The language of transmedia storytelling
When telling a story, the desire to properly express a core set of ideas is always great—to communicate in a way that can be understood by all.
In ancient times, for example, when the Tower of Babel was being built, there was an attempt to unite humankind under a single language, comparable to Esperanto, yet the endeavor ended in failure. Images, however, offered a solution. Images could be understood by people of any country, and film took this language of universal imagery to a higher level.
Film offered a new solution to the primal human desire to tell stories, and thus provided incredible inspiration. A look at documentaries about the Soviet Revolution or the 1935 propaganda film Triumph of the Will (commissioned by Adolf Hitler) reveals military marches so in unison that they would be challenging to recreate even with CG technology—captivating symbolism, to say the least. The German example demonstrates Hitler’s acknowledgement of how powerful the language of film could be, likely why he took such great pains to mobilize his military and shoot the perfect scene. One of the consequences, however, was that the film racked up an immense debt just before the outbreak of World War II.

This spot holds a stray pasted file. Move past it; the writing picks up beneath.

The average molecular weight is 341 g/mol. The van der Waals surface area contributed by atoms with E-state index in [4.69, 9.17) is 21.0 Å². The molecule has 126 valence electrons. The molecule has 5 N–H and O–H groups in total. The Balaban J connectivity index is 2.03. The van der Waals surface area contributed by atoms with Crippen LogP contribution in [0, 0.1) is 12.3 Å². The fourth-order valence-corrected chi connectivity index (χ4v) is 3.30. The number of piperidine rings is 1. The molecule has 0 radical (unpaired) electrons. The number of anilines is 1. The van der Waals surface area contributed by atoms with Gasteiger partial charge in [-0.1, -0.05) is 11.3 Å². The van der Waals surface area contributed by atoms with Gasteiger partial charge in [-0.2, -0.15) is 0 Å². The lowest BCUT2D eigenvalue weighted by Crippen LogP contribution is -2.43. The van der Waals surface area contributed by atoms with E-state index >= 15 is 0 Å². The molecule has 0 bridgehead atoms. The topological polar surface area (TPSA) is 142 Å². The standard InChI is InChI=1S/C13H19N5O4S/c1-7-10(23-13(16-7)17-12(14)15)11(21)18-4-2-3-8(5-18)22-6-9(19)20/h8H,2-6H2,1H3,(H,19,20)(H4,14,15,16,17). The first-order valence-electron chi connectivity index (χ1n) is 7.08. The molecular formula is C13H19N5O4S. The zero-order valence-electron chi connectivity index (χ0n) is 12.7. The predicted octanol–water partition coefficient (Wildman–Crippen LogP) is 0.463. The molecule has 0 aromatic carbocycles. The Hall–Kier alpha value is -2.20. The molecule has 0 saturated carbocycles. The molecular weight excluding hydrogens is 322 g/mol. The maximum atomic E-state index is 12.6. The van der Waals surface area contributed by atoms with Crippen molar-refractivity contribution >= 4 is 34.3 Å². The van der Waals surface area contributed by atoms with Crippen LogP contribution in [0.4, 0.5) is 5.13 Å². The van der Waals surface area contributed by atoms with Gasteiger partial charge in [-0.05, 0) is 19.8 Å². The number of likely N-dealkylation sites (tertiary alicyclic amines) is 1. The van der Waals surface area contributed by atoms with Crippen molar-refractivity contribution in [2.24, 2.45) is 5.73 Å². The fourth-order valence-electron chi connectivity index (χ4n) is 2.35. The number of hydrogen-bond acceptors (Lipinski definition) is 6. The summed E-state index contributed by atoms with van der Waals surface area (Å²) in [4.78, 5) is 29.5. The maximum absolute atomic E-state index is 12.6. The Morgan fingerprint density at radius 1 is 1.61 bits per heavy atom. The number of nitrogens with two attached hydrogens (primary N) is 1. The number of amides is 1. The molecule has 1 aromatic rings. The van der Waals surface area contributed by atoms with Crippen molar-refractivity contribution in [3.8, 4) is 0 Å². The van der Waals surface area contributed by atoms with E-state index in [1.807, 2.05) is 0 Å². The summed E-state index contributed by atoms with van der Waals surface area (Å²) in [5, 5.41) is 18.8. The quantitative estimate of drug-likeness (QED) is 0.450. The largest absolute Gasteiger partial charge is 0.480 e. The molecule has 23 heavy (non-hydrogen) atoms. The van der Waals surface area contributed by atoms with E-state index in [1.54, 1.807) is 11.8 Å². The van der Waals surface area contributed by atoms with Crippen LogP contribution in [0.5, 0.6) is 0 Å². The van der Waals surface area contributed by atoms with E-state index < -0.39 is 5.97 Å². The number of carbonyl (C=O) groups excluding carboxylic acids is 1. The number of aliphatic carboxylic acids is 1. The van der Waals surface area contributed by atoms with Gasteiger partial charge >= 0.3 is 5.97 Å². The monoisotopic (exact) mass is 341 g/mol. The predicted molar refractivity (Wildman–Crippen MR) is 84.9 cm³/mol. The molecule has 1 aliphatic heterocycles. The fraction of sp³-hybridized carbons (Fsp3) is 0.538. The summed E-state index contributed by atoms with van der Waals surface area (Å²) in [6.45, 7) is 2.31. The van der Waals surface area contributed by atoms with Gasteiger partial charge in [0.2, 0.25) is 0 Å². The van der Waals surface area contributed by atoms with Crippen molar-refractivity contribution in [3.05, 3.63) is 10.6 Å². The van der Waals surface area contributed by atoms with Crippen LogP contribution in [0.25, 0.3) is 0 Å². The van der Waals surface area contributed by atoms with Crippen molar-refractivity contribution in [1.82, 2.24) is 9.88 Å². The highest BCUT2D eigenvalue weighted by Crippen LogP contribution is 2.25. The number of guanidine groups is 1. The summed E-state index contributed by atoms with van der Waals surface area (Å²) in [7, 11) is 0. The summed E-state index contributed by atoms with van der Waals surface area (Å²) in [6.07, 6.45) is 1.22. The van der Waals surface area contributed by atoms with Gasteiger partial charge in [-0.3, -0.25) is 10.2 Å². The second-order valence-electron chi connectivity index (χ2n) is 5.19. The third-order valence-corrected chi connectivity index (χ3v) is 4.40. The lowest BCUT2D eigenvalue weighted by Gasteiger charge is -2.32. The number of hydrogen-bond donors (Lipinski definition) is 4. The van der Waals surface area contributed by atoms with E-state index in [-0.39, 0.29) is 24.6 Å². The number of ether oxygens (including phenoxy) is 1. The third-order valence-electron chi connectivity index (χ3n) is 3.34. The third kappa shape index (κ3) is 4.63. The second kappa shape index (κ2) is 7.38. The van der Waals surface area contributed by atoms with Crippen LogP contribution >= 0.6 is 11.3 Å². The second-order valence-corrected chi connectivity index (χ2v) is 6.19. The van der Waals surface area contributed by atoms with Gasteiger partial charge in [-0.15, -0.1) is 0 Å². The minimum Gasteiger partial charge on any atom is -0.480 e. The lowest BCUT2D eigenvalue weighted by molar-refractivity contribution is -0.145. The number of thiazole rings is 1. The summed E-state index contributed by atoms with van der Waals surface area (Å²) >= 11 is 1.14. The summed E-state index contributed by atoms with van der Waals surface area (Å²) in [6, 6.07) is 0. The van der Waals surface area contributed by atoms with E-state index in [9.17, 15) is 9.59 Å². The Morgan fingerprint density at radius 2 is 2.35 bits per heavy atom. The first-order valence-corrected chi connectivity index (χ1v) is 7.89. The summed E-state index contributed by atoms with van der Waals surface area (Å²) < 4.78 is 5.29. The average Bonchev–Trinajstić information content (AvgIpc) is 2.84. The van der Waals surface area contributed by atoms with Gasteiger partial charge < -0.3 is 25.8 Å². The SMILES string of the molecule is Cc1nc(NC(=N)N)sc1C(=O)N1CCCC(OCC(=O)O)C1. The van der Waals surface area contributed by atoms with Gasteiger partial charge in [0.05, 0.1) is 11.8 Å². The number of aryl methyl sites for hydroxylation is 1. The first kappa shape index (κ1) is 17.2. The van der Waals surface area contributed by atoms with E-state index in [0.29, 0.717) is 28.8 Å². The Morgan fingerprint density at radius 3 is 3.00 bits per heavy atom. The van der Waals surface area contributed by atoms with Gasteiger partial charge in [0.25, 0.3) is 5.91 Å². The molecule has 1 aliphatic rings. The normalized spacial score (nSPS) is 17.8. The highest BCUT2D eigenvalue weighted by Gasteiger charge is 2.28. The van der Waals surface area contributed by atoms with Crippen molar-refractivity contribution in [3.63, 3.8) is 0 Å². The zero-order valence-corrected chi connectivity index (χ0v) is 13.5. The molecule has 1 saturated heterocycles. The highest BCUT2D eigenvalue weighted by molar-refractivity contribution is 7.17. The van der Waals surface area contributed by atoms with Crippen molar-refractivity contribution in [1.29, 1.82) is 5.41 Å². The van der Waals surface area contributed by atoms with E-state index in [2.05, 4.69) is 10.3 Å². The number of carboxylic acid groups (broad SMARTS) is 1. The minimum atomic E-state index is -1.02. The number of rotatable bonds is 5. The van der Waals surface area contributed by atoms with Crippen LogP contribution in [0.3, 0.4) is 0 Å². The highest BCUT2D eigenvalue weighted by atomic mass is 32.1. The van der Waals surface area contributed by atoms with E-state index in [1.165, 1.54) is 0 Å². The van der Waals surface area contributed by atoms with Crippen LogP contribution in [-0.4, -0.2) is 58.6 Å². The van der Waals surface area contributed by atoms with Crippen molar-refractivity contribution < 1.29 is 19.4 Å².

Back then, a movie camera was about the size of a wagon. Hitler, however, wanted a camera that was portable enough to properly capture the victory of his armies, and so he demanded that a lighter, smaller camera be developed, regardless of the cost. Additionally, his researchers also produce a high-powered lens, as well as film that could capture a scene in a single shot with no lighting, two incredible technological developments. These investments further illustrate Hitler’s awareness of the strength of film as a medium, conscious that it possessed an energy that was completely separate from his public readings of speeches. The digital devices that comprise today’s digital storytelling have incorporated many techniques developed through filmmaking, such as storing and editing images, as well as various special effects.
Digital mediums allow users to take content and alter it in a multitude of ways (ripping, mixing, burning, etc.). This is how changes in media technology can alter the social meaning of media itself. In other words, the technological trends of Transmedia have a direct relationship with the convergence culture of society. Convergence culture refers to distinct cultures that produce various divergent forms while remaining on the same integrative technological plane. Divergence and convergence may be opposing concepts, but various cultural diversions are what drive technological convergence. Convergence culture, then, is the practical combination of content and media, produces hybridity, trans-nes and multiplication in between.